On Saturday, the New York Times published an investigative piece on Cindy McCain that delved into, among other things, her past addiction to painkillers. Responding with outrage, the McCain campaign called the article “gutter journalism at its worst” and released a pre-publication letter from McCain lawyer John Dowd that invoked Sen. Barack Obama’s youthful drug use:
It is worth noting that you have not employed your investigative assets looking into Michelle Obama. You have not tried to find Barack Obama’s drug dealer that he wrote about in his book, Dreams of My Father. Nor have you interviewed his poor relatives in Kenya and determined why Barack Obama has not rescued them. Thus, there is a terrific lack of balance here.
In an interview with Fox News today, former New York City mayor Rudy Giuliani continued the assault on the Times, claiming that the paper had unbalanced coverage of the two candidates and that “there shouldn’t be two different rules for Republicans and Democrats.” Giuliani, unprompted, also brought up Obama’s past drug use:
GIULIANI: You can’t even — you can’t even raise these issues. And, you know, God forbid somebody would do some reporting on Barack Obama’s use of drugs. I guess that was the point that Mrs. McCain’s lawyer made.
After raising the issue of drugs, however, Giuliani then claimed, “I don’t think the Time[s] should” report on Obama’s drug use. Watch it:
Giuliani accused the Times of “not reading their own newspaper” when they claim to have balanced coverage. But God forbid that Giuliani actually read the Times, considering that the paper has already investigated Obama’s past drug use. In February 2008, the paper published an article that relied on “three dozen interviews” and found that to his friends and associates, Obama “did not appear to be grappling with any drug problems and seemed to dabble only with marijuana.”
KELLY: You know, the Times has come out saying, look, we’ve reported vigorously on the backgrounds of both candidates.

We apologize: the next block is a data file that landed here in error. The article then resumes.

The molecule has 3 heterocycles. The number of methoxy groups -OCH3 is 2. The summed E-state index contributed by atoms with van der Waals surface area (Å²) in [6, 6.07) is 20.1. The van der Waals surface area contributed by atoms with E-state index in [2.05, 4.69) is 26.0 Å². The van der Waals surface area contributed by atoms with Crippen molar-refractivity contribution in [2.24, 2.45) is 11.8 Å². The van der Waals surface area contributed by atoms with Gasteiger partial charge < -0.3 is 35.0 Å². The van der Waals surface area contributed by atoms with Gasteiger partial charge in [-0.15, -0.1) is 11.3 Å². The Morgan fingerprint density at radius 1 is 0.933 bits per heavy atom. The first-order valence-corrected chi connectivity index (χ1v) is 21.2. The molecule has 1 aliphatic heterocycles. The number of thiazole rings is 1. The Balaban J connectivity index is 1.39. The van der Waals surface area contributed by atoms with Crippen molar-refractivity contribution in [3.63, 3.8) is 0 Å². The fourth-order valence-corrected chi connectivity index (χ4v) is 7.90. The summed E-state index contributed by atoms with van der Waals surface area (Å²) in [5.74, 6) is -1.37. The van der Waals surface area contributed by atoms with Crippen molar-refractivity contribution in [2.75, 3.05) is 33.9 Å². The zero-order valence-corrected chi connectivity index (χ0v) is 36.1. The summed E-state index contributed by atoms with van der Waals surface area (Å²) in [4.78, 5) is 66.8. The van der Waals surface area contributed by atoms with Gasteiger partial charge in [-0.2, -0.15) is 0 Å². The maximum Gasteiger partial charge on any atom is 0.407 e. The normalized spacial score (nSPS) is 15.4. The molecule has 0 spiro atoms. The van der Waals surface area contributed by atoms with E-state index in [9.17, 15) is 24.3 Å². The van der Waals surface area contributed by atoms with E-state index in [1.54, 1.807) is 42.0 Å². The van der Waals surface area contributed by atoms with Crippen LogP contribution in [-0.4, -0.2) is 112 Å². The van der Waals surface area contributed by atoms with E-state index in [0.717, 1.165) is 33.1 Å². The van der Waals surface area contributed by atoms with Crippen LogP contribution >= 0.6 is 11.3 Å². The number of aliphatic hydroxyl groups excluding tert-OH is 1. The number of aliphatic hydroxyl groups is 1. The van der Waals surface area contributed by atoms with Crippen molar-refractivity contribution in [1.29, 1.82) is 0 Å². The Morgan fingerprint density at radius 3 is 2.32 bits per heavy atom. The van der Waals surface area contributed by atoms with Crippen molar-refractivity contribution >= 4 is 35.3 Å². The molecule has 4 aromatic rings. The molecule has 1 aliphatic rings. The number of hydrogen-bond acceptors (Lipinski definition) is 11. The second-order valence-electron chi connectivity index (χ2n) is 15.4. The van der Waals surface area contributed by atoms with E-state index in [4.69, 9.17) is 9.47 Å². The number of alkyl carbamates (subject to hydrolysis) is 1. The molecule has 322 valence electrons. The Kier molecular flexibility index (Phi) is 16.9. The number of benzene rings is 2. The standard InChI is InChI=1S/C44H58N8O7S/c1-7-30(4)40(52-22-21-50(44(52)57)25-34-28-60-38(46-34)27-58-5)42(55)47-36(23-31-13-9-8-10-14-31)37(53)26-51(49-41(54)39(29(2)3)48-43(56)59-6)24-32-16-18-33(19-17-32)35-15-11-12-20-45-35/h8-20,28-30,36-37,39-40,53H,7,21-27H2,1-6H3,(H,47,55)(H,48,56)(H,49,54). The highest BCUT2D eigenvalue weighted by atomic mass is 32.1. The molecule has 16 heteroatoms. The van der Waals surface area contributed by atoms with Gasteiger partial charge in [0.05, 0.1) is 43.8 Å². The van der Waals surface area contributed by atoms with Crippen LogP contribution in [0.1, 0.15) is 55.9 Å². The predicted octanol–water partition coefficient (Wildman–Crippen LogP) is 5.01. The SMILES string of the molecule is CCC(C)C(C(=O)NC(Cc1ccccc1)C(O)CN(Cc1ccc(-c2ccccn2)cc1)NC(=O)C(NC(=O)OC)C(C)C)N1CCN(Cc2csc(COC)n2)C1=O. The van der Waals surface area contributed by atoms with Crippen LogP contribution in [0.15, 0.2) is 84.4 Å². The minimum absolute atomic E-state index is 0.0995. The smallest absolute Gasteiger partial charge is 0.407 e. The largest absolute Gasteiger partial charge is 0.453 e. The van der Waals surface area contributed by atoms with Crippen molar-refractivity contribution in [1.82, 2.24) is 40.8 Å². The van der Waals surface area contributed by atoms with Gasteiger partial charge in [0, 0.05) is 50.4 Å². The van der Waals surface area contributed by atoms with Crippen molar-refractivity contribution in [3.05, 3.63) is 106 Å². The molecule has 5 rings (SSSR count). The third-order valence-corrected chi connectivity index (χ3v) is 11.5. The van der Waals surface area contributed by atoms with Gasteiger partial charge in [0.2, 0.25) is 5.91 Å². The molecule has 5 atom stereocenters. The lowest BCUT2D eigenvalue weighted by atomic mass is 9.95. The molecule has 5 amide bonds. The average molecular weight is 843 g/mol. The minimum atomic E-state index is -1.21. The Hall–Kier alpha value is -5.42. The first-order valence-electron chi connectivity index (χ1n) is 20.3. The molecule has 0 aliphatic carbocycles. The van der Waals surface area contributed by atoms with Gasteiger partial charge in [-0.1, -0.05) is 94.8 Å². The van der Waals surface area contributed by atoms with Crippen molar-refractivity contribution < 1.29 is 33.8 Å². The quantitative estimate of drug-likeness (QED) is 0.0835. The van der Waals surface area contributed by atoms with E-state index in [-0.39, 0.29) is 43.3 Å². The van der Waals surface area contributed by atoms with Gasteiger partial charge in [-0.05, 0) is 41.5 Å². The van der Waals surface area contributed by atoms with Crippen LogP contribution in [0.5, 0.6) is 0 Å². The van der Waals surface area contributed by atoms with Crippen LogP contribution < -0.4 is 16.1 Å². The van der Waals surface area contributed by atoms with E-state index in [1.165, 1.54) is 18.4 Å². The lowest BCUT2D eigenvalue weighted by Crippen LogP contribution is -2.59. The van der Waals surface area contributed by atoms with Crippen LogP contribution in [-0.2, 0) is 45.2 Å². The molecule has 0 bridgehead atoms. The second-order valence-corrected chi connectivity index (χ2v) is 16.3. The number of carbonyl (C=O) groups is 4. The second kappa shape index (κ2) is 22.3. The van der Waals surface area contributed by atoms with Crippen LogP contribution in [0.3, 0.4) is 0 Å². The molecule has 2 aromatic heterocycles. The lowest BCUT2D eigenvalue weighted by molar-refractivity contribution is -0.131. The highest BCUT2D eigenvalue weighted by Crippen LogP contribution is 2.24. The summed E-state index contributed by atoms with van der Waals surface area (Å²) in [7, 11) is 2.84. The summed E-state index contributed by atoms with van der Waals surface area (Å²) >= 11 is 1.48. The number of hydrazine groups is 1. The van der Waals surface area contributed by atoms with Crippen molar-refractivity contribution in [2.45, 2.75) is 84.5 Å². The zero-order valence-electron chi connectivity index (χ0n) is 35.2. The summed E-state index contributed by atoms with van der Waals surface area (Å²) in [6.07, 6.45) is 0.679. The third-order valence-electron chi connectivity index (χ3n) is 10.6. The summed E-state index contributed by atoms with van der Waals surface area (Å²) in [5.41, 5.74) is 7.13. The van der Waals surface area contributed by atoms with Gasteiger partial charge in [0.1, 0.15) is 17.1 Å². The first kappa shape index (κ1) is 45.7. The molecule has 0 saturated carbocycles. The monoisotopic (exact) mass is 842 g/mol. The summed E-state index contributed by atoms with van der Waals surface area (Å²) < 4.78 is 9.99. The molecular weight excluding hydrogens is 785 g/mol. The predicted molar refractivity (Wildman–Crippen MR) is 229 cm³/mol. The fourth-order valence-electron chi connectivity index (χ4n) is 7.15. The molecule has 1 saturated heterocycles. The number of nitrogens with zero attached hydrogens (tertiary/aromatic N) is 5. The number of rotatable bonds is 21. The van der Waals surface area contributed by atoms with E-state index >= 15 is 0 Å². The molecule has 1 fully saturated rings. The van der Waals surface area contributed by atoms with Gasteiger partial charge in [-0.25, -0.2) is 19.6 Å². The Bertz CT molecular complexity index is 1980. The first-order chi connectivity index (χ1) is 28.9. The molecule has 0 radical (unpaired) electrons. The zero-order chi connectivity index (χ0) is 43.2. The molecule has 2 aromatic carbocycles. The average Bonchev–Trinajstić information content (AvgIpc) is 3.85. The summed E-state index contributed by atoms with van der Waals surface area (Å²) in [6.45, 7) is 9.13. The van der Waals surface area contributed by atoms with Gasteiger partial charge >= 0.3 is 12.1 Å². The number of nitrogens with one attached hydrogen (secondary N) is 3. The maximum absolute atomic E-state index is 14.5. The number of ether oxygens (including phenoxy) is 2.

GIULIANI: Yeah, like heck they have.
KELLY: And those who influence them, including both prospective first ladies. They claim that they’ve about just as tough on Michelle Obama.
GIULIANI: Well, they’re living — they’re living in their own bubble if they think that. I mean, in fact, they — it’s even worse than that. If you raise legitimate issues about Barack Obama, his connection with Ayers, his connection with Reverend Wright, his connection with Rezko who bought the house for him and went off to jail — you’re accused of being some kind of a mean, vicious, narrow- minded person.
You can’t even — you can’t even raise these issues. And, you know, God forbid somebody would do some reporting on Barack Obama’s use of drugs. I guess that was the point that Mrs. McCain’s lawyer made.
KELLY: Right. Mrs. McCain’s lawyer wrote to the Times saying — just so our viewers know — it’s worth noting that you’ve not employed your investigative assets looking into Michelle Obama. You have not tried to find Barack Obama’s drug dealer that he wrote about having in his book, Dreams of My Father, nor have you interviewed his poor relatives in Kenya, et cetera.
GIULIANI: Now, I don’t think the Time should do that. I think, you know, the presidential campaigns have gotten bad enough. They shouldn’t do that.
But if they’re not going to do it do Obama, they shouldn’t do it to McCain. And they shouldn’t do it, certainly, to Cindy McCain. And there shouldn’t be two different rules for Republicans and Democrats. And if they don’t think they have two different rules for Republicans and Democrats, then they’re not reading their own newspaper.